1996

Shakespeare Electronic Conference, SHK 7.0917.  Thursday, 5 December 1996.

From:           John Velz <This email address is being protected from spambots. You need JavaScript enabled to view it.>
Date:           Wednesday, 4 Dec 1996 21:36:58 +0200
Subject:        Antonia Fraser or Mel Gussow

There is a startling sentence in Mel Gussow's account of an interview with Lady
Antonia Fraser about her recently published *Faith and Treason: The Story of
the Gunpowder Plot*.  The sentence appears in a parag. on p. B2, cont. from B1
of "The Living Arts" section of the *NYT* for Wed. Dec. 4, '96.

. . . . .

     "There are frequent references to Shakespeare, who was contemporaneous
with James I.  Lady Antonia said that in writing 'Macbeth.' with its theme of
regicide, Shakespeare was influenced by the Gunpowder Plot.  'Hamlet' and 'King
Lear' came later, and therefore were Jacobean rather than Elizabethan plays.
Because Ben Jonson and others were writing at the time, she said, the period
was artistically a 'kind of cusp.'"
     . . . . .

The fact is that *Macbeth* came last of the three plays mentioned, not first,
as most undergraduate students of  Shakespeare know.  And *Hamlet* is an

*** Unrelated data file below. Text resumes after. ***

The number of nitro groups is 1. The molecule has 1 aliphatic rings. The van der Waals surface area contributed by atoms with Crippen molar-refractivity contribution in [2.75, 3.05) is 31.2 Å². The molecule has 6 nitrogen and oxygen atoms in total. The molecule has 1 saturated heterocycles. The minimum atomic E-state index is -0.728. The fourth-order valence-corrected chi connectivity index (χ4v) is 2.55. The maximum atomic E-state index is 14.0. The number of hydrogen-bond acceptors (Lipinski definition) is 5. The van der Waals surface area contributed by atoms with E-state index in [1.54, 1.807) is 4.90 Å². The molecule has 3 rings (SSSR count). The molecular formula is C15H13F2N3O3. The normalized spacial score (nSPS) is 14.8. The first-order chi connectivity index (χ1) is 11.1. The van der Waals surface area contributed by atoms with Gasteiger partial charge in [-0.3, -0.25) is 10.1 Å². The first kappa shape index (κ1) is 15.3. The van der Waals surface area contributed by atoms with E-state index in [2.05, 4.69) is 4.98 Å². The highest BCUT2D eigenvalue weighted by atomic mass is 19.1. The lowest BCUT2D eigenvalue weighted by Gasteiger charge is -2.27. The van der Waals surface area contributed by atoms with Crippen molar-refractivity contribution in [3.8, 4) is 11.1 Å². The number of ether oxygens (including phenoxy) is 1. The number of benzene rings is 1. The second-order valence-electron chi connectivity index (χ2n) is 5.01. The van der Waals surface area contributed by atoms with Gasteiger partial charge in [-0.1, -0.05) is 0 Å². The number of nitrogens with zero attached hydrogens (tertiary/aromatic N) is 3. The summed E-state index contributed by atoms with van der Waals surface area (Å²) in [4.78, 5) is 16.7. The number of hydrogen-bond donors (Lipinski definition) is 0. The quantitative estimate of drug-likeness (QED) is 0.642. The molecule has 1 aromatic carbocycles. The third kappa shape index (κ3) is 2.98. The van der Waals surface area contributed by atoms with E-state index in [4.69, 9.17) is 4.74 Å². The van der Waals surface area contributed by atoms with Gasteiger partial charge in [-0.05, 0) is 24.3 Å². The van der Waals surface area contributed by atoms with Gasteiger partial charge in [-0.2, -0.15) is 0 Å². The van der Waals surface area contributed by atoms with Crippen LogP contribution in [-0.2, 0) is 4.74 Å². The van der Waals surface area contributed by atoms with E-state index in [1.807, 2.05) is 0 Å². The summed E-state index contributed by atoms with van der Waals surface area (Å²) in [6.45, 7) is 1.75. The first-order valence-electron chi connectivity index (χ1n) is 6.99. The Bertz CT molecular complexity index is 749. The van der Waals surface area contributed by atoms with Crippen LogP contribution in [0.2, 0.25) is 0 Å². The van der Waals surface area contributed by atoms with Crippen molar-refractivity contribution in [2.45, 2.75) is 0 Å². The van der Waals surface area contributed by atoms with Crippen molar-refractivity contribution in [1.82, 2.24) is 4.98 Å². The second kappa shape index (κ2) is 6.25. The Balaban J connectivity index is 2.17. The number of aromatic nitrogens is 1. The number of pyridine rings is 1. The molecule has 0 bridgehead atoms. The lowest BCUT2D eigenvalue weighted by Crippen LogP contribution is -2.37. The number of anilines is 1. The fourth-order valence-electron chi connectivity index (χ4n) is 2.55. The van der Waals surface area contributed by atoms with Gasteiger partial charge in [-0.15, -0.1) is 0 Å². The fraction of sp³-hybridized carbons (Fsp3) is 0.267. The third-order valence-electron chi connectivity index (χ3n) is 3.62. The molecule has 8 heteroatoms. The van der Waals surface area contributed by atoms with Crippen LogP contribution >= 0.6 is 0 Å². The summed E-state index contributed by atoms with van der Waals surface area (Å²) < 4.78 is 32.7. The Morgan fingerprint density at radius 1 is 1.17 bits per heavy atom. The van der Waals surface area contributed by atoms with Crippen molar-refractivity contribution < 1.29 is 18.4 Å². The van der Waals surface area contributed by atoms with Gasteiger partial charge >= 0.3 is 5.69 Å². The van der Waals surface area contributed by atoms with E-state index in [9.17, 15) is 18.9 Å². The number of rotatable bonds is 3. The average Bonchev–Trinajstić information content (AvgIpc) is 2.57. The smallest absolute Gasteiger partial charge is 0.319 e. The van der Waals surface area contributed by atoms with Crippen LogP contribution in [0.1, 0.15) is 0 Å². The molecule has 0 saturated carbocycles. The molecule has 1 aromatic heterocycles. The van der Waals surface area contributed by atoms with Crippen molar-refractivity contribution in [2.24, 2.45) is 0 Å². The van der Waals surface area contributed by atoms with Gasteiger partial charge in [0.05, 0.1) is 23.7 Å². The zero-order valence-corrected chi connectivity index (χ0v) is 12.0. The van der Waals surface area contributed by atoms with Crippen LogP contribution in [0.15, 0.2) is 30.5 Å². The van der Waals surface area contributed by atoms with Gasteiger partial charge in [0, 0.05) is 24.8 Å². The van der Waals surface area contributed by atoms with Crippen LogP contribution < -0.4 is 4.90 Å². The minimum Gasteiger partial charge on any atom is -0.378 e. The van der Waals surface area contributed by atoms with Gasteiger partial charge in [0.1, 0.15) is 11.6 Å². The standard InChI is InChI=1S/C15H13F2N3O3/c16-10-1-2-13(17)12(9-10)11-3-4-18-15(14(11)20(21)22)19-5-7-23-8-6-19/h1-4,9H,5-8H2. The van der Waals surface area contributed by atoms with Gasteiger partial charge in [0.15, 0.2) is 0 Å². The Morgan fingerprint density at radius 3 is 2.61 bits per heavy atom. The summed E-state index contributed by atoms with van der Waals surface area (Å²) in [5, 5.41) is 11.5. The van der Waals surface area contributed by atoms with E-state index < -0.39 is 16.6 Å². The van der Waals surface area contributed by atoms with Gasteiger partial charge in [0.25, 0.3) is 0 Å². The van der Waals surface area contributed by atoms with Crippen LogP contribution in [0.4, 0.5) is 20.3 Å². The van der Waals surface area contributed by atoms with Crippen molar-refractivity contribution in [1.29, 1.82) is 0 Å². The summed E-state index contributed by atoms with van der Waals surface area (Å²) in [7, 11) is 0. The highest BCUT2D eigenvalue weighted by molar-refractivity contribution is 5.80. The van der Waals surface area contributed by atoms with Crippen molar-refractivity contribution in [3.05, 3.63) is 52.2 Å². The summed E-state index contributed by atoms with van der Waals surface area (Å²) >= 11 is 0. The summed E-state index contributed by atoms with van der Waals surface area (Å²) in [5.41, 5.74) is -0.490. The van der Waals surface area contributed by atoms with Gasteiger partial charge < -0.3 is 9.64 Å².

Elizabethan play.  The sentence as phrased makes it seem that *Macbeth* is both
an Elizabethan play and antecedent to a Jacobean event, the Gunpowder Plot. If
one assumes that "later" is an editing error for "earlier", one is even worse
off, because that would make the Jacobean plays earlier than the Tudor plays,
and besides *Lear* 1605 is clearly a Jacobean play however you play the
sentence.  So it wouldn't do to edit "later" to "earlier" and "Jacobean" to
"Elizabethan."    It is all a muddle, as they say in London.  The question is
whether this is Lady Antonia's garbling or Gussow's?  He ought to know better,
as he has been writing theater and culture columns for *The New York Times* for
a long time.  I find it hard to believe that Lady Antonia could be this
confused about the chronology of the Shakspeare canon.

The misinformation running around about Shakespeare in the popular press and in
pop history is appalling.  *The Times* and/or Lady Antonia should do better
than this!

In sorrow,
John Velz

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